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|Author: Paul Cezanne|
|Landscape, Painting, Oil on canvas, 81x100.5 cm|
|Origin: France, Circa 1897/1898|
Cézanne painted Mont Sainte-Victoire tirelessly, from different points of view, and it dominates his later work. Looming over the outlying regions of Aix, the mountain most fully embodied for the artist the grandeur, simplicity and indestructibility of nature - everything that remained most important in his worldview. Usually Cézanne would paint Mont Sainte-Victoire from a more remote distance, taking the division into planes indicated by nature as a point of departure. However, in the present picture one plane elides with another, so that the eye, encountering no obstacle, quickly runs the whole distance up to the peak. The painting is notable for its lightness, a sense reinforced by both the details of the mountain cone and the pure line capturing its silhouette, as well as by the light rose colours from the morning sun.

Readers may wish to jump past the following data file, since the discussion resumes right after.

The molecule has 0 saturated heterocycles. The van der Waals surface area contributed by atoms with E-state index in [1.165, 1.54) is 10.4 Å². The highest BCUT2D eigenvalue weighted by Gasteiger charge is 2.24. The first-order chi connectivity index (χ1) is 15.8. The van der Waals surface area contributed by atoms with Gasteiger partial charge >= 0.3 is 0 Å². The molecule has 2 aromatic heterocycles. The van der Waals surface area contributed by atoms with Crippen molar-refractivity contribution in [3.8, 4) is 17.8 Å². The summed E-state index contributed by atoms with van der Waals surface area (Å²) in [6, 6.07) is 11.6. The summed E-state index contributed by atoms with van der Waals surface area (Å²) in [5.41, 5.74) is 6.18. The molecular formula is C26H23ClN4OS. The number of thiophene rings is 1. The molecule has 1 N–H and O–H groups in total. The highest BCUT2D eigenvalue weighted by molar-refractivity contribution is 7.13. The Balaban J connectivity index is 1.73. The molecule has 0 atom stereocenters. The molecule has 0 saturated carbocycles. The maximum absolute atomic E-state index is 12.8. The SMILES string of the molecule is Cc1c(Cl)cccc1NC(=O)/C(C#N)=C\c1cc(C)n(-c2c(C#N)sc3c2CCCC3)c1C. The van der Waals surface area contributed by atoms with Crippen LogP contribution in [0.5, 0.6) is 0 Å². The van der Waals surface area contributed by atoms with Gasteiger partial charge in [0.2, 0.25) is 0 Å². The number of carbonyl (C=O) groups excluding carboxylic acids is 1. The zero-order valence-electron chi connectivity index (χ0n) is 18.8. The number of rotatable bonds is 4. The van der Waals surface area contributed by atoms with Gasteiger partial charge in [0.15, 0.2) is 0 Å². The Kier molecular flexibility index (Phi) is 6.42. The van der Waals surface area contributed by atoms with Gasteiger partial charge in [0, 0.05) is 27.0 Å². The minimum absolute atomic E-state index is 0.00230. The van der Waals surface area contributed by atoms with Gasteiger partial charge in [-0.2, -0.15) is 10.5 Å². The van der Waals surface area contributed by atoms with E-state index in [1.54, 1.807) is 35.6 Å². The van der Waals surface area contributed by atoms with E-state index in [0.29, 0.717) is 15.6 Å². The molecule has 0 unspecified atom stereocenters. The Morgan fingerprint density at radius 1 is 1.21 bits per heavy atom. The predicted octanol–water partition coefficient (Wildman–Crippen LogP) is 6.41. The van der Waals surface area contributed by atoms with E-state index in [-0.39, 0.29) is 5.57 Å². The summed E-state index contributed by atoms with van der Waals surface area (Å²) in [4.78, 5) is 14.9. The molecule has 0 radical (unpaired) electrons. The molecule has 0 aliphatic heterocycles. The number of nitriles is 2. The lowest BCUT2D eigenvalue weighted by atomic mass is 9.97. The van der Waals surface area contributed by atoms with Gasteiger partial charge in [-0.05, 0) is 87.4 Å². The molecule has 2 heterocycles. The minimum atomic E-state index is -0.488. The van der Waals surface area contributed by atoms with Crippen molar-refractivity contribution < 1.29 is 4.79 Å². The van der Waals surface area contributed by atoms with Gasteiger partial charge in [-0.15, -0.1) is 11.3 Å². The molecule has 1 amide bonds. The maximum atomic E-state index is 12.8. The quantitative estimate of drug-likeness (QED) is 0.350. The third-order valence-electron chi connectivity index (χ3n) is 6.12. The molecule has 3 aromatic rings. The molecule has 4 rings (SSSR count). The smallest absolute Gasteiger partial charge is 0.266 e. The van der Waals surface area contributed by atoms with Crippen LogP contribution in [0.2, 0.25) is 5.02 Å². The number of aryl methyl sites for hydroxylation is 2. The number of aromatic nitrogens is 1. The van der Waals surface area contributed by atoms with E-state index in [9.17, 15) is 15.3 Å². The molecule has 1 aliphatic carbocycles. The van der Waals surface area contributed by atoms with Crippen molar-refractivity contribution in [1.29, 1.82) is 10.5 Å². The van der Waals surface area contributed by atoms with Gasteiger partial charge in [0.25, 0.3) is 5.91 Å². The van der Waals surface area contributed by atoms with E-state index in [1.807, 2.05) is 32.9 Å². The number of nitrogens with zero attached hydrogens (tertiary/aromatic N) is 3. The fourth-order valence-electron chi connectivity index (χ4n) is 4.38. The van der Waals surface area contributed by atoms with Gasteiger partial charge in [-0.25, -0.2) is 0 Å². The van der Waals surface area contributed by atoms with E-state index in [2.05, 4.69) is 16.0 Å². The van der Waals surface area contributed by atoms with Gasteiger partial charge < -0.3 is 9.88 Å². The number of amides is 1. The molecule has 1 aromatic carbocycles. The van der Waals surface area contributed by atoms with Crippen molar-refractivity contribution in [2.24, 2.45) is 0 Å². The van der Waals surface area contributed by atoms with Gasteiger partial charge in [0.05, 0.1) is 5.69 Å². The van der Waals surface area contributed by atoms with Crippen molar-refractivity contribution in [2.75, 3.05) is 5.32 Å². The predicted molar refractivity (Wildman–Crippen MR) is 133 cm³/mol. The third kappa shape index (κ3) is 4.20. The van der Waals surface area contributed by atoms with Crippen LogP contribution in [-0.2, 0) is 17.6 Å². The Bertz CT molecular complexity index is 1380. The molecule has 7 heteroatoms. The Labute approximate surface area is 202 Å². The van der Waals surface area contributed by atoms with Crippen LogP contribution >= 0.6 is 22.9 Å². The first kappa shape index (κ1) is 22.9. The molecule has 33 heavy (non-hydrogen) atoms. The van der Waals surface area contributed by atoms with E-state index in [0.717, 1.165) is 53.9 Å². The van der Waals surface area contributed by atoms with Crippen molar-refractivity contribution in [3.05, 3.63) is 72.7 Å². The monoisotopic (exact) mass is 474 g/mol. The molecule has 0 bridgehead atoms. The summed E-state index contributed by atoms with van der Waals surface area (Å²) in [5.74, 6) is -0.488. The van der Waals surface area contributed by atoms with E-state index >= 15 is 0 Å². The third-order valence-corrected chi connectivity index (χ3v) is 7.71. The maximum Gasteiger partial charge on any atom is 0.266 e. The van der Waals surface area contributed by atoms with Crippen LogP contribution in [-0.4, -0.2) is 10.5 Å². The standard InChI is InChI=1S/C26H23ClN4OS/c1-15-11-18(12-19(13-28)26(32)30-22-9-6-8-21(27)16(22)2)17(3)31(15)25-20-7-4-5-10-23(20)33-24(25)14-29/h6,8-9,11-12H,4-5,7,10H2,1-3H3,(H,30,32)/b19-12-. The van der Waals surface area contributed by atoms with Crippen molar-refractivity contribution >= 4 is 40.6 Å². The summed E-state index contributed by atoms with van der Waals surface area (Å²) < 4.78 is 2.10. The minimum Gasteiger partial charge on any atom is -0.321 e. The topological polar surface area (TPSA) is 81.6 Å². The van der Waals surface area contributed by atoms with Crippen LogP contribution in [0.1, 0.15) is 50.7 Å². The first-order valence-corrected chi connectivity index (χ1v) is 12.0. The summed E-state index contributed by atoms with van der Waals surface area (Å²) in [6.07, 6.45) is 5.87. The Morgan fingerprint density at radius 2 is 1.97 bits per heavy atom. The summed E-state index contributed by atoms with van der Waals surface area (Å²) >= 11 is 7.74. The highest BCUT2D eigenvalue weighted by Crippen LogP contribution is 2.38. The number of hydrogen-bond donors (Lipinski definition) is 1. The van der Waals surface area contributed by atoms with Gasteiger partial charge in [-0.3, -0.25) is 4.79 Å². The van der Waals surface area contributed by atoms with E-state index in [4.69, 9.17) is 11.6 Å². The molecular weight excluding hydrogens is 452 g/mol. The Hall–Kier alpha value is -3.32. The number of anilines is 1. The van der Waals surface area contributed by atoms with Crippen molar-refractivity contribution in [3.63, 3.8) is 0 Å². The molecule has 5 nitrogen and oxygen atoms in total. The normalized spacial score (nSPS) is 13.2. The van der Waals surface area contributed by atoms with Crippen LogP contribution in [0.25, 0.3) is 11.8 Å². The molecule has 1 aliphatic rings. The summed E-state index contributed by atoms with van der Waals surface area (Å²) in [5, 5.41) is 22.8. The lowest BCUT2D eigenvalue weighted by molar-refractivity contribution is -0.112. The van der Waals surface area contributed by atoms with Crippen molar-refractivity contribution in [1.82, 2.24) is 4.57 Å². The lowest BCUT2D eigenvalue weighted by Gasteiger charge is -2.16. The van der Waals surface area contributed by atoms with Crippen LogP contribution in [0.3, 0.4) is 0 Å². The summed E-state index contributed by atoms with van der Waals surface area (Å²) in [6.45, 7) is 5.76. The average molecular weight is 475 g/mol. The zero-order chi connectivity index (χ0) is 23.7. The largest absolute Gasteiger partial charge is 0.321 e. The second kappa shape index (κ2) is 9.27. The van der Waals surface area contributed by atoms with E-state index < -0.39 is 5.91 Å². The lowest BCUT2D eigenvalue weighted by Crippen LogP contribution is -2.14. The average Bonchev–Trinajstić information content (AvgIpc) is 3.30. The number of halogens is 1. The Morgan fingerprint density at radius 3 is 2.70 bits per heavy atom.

|Source of entry: formerly in the collection of Bernhard Koehler, Berlin|
|Exibition: French Painting: 19th - 20th centuries|
|Transferred from Germany after World War II|
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